The heirs of a skier from New York who became lost outside the boundaries of Grand Targhee ski area in January and died of hypothermia are suing the Teton County Sheriff’s Department, Teton County, Idaho Search and Rescue, and others for $5 million in a wrongful death claim. The 46-year-old man called 911 on a dying cell phone and spoke with dispatchers twice that evening, prompting a search, but he wasn’t found until morning, when he was unconscious and later died. Click below for a full report from the Teton Valley News, via the Associated Press.
New York skier’s heirs sue Idaho rescuers for $5M
DRIGGS, Idaho (AP) — The family of a New York man who skied outside the boundaries of a western Wyoming ski area and was rescued the following morning but later died of hypothermia has filed a wrongful death claim.
Edward J. Fitzgerald made contact with a sheriff dispatcher in Idaho using a cell phone after he realized he was lost last winter.
The claim contends Idaho officials botched the rescue attempt and failed to communicate with Wyoming rescuers trying to locate the 46-year-old after he went outside Grand Targhee Resort boundaries, which the claim says weren’t adequately marked.
Named in the claim filed last month are the Teton County Sheriff’s Department in Idaho, Teton County, Idaho Search and Rescue, and others. Fitzgerald’s heirs are seeking $5 million in damages.
Teton County officials did not immediately return a call from The Associated Press on Sunday.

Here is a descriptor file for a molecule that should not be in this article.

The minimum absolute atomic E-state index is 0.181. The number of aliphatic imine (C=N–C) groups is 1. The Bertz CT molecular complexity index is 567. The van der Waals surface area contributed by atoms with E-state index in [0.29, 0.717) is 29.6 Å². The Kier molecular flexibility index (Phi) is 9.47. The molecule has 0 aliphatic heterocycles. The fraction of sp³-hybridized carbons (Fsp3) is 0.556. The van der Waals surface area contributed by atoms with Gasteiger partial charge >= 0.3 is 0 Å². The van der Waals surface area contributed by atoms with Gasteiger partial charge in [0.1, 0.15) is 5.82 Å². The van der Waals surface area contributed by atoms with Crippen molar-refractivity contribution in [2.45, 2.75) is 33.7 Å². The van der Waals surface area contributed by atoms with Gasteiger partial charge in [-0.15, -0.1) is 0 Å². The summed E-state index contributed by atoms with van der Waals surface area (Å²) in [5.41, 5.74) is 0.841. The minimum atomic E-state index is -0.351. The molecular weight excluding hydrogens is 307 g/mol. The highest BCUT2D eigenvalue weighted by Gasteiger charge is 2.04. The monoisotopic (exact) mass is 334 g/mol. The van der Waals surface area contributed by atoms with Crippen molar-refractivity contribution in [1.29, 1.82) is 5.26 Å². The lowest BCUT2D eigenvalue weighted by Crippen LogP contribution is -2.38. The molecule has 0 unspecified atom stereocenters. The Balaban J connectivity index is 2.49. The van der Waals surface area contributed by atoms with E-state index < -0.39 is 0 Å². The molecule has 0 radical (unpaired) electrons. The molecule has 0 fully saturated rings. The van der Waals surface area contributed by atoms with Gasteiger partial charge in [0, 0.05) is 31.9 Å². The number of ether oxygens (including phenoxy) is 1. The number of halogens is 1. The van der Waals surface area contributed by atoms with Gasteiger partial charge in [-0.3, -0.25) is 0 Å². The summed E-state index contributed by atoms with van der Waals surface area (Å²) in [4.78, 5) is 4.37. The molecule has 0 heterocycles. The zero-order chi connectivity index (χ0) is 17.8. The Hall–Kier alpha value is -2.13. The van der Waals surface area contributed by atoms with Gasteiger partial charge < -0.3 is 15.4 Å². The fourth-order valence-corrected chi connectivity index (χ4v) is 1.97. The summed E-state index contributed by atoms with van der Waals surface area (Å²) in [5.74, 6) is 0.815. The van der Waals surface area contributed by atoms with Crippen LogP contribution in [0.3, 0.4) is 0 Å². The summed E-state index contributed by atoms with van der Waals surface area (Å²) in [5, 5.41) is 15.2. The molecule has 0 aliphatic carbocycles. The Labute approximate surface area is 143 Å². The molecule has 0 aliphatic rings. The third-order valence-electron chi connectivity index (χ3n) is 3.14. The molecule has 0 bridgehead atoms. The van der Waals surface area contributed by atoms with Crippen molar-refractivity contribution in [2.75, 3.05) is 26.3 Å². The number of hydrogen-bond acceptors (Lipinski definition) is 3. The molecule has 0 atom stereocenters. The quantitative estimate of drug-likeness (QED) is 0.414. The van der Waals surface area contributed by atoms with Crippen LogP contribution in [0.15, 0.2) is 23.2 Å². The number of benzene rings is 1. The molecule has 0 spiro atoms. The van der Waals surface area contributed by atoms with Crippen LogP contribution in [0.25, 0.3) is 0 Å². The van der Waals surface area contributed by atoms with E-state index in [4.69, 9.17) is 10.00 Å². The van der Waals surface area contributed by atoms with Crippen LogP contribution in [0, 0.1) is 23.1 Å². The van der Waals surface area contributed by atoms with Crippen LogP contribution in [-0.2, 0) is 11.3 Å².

Fitzgerald, of Forest Hills, N.Y., called 9-1-1 at 7:37 p.m. and 7:43 p.m. on Jan. 19, court documents said. Teton County Sheriff Tony Liford in Idaho authorized the county and Idaho Search and Rescue to enter Wyoming to find Fitzgerald, according to the documents.
The claim contends that Idaho officials didn’t tell Wyoming rescuers that Fitzgerald said he was by a stream, or that his cell phone battery was getting low.
The claim also states that when rescuers found Fitzgerald’s tracks just before midnight, the rescuers didn’t search South Leigh Canyon, making “the grossly negligent and reckless decision to postpone the search until the next morning.”
Rescuers have previously said they followed the tracks for about an hour but eventually called off the search for the night because of avalanche concerns, rough terrain and poor visibility.
The claim also contends that once Fitzgerald was found unconscious and unresponsive about 8:45 a.m. on Jan. 20, there was an “unjustified” delay of more than two hours before he was taken to a medical facility.
Information from: Teton Valley News - Driggs, http://www.tetonvalleynews.net
Copyright 2010 The Associated Press.